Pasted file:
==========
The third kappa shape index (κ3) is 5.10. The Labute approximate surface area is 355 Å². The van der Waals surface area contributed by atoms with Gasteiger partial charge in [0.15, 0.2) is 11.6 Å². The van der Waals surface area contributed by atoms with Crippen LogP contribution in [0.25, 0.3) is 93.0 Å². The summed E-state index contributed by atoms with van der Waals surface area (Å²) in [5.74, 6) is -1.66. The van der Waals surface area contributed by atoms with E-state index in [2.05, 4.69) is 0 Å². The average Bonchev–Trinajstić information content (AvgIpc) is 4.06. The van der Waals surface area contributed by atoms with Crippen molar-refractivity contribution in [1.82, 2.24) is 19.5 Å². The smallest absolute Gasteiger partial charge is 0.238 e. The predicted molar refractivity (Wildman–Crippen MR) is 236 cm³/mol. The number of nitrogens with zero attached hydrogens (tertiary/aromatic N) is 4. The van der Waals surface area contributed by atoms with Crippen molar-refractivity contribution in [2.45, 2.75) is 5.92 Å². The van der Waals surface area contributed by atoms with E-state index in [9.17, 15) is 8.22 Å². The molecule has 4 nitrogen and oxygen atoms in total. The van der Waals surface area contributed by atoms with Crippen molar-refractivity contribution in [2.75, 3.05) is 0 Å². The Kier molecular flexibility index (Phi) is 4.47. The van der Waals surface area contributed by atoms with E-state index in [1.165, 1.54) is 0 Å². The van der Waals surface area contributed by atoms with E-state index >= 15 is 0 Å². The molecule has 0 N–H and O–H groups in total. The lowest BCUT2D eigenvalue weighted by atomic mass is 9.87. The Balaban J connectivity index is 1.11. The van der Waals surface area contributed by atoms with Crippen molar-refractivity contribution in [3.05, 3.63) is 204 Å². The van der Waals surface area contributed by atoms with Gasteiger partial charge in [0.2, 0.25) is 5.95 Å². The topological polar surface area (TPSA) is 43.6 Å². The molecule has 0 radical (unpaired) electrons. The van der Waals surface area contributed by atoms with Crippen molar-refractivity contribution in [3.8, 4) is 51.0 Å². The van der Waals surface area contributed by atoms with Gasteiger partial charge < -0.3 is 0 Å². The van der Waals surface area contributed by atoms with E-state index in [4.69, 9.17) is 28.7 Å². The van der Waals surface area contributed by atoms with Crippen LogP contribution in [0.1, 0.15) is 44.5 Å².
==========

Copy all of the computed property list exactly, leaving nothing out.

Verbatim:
The third kappa shape index (κ3) is 5.10. The Labute approximate surface area is 355 Å². The van der Waals surface area contributed by atoms with Gasteiger partial charge in [0.15, 0.2) is 11.6 Å². The van der Waals surface area contributed by atoms with Crippen LogP contribution in [0.25, 0.3) is 93.0 Å². The summed E-state index contributed by atoms with van der Waals surface area (Å²) in [5.74, 6) is -1.66. The van der Waals surface area contributed by atoms with E-state index in [2.05, 4.69) is 0 Å². The average Bonchev–Trinajstić information content (AvgIpc) is 4.06. The van der Waals surface area contributed by atoms with Crippen molar-refractivity contribution in [1.82, 2.24) is 19.5 Å². The smallest absolute Gasteiger partial charge is 0.238 e. The predicted molar refractivity (Wildman–Crippen MR) is 236 cm³/mol. The number of nitrogens with zero attached hydrogens (tertiary/aromatic N) is 4. The van der Waals surface area contributed by atoms with Crippen molar-refractivity contribution in [2.45, 2.75) is 5.92 Å². The van der Waals surface area contributed by atoms with E-state index in [9.17, 15) is 8.22 Å². The molecule has 4 nitrogen and oxygen atoms in total. The van der Waals surface area contributed by atoms with Crippen molar-refractivity contribution in [2.75, 3.05) is 0 Å². The Kier molecular flexibility index (Phi) is 4.47. The van der Waals surface area contributed by atoms with E-state index in [1.165, 1.54) is 0 Å². The van der Waals surface area contributed by atoms with E-state index >= 15 is 0 Å². The molecule has 0 N–H and O–H groups in total. The lowest BCUT2D eigenvalue weighted by atomic mass is 9.87. The Balaban J connectivity index is 1.11. The van der Waals surface area contributed by atoms with Crippen molar-refractivity contribution in [3.05, 3.63) is 204 Å². The van der Waals surface area contributed by atoms with Gasteiger partial charge in [0.2, 0.25) is 5.95 Å². The topological polar surface area (TPSA) is 43.6 Å². The molecule has 0 radical (unpaired) electrons. The van der Waals surface area contributed by atoms with Crippen molar-refractivity contribution in [3.8, 4) is 51.0 Å². The van der Waals surface area contributed by atoms with Gasteiger partial charge < -0.3 is 0 Å². The van der Waals surface area contributed by atoms with E-state index in [4.69, 9.17) is 28.7 Å². The van der Waals surface area contributed by atoms with Crippen LogP contribution in [0.1, 0.15) is 44.5 Å².